USE of The Common Sense Model and participants in cardiac rehabilitation exercise therapy: A prospective study
Anderson, Tara Jean
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This preliminary investigation utilized both a top-down theory (Bandura’s Self-Efficacy Theory: SET, 1997) and a bottom-up theory (Leventhal’s Common Sense Model: CSM, 1980) to examine the cognitions and exercise behavior of novice cardiac rehabilitation (CR) participants engaged in 3 months of standard CR treatment. The primary purpose of this study was to investigate if the Illness Perception Questionnaire (IPQ,) as a reflection of the CSM, could classify CR novices relative to the strength of their illness perceptions. A further objective was to detect differences at baseline between the illness perception groups when evaluating SET variables and health-related outcomes that have been identified as important correlates of CR adherence. Additionally, the study proposed to determine differences between illness perception groups on adherence to recommended exercise therapy in CR. Lastly, differences between the groups on the assessed variables over the 3 month-rehabilitation period was examined. Forty-nine CR initiates were recruited. Participants were measured at 4 different time points over the 3-month initiation phase of CR. The IPQ, SF-36 (assessing health-related quality of life; HRQL,) and other social cognitive measures, including self-regulatory efficacy and positive and negative outcome expectations, were used to examine individuals. Participants completed measures at initiation of CR, after 2 weeks in CR, 6 weeks in CR and at the end of the 3-month initiate phase of CR. At onset of the program, cluster analysis successfully classified participants to weaker and stronger symptom-identity groups (i.e., illness perception groups). These groups were shown to be significantly different on the illness perceptions of identity, consequences and emotion. Upon initiation of CR, the classified groups were also significantly different on likelihood and value of negative outcome expectations, as well as physical and mental HRQL. At baseline, the group with stronger identity, consequences and emotion had higher negative outcome expectations and lower HRQL. In regards to adherence at the end of 3-months of CR, significant differences were found between the groups such that the group with stronger identity, consequences and emotion were less adherent to CR. This study was an initial exploration of the effectiveness of using the CSM along with SET. The findings offer insight into complementary use of top-down and bottom-up theoretical constructs to study psychological beliefs and adherence to exercise therapy in this rehabilitation setting.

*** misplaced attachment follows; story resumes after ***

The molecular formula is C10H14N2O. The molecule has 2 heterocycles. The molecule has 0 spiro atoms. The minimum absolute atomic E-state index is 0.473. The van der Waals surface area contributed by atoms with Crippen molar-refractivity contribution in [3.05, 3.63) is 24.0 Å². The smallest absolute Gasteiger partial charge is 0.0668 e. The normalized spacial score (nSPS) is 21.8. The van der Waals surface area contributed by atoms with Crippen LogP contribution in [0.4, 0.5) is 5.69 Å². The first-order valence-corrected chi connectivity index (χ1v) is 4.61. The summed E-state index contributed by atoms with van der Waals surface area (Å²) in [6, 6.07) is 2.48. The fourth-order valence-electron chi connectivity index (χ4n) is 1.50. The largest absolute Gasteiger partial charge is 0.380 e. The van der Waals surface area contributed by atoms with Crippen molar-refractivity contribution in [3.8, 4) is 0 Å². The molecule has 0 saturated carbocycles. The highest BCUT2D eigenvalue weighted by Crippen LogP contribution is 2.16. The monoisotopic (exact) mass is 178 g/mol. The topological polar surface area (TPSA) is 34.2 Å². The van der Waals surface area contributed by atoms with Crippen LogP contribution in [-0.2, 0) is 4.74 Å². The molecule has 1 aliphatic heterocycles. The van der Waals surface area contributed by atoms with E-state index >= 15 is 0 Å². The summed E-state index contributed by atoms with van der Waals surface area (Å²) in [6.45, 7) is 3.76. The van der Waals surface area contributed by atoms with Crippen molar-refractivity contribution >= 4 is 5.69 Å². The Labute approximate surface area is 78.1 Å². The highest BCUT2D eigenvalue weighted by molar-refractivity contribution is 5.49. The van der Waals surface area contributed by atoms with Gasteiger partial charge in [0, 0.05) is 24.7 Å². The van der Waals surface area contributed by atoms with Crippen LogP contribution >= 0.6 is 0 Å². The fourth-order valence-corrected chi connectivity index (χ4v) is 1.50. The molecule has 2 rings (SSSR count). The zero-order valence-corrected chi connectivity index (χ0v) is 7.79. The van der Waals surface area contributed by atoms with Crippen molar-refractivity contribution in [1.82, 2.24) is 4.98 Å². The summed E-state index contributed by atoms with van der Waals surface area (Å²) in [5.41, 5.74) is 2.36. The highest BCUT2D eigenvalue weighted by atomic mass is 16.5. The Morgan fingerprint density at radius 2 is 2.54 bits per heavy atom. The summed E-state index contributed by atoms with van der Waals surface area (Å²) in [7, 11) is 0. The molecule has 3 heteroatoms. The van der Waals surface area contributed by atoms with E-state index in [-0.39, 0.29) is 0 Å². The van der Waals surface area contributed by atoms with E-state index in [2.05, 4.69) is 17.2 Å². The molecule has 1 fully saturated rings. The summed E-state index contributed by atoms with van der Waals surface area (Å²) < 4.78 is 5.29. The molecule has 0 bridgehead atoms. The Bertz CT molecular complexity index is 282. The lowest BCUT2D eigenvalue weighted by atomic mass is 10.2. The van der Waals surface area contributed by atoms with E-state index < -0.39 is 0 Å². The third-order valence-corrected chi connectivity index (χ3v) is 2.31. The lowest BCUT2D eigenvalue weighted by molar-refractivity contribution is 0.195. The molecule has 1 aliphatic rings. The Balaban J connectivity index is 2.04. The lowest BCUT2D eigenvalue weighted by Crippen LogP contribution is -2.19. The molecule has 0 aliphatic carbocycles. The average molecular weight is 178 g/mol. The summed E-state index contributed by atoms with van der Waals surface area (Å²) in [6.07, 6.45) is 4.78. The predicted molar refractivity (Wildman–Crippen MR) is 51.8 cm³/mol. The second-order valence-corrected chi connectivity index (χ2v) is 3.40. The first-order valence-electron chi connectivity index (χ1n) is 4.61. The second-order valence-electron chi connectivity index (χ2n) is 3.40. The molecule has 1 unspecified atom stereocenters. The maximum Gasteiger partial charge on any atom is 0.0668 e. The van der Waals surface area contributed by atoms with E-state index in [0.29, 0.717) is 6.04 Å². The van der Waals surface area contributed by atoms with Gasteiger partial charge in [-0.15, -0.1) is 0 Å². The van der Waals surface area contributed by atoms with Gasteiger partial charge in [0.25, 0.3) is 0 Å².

DegreeMaster of Science (M.Sc.)
DepartmentCollege of Kinesiology
ProgramCollege of Kinesiology
SupervisorBrawley, Lawrence, R.
Common Sense Model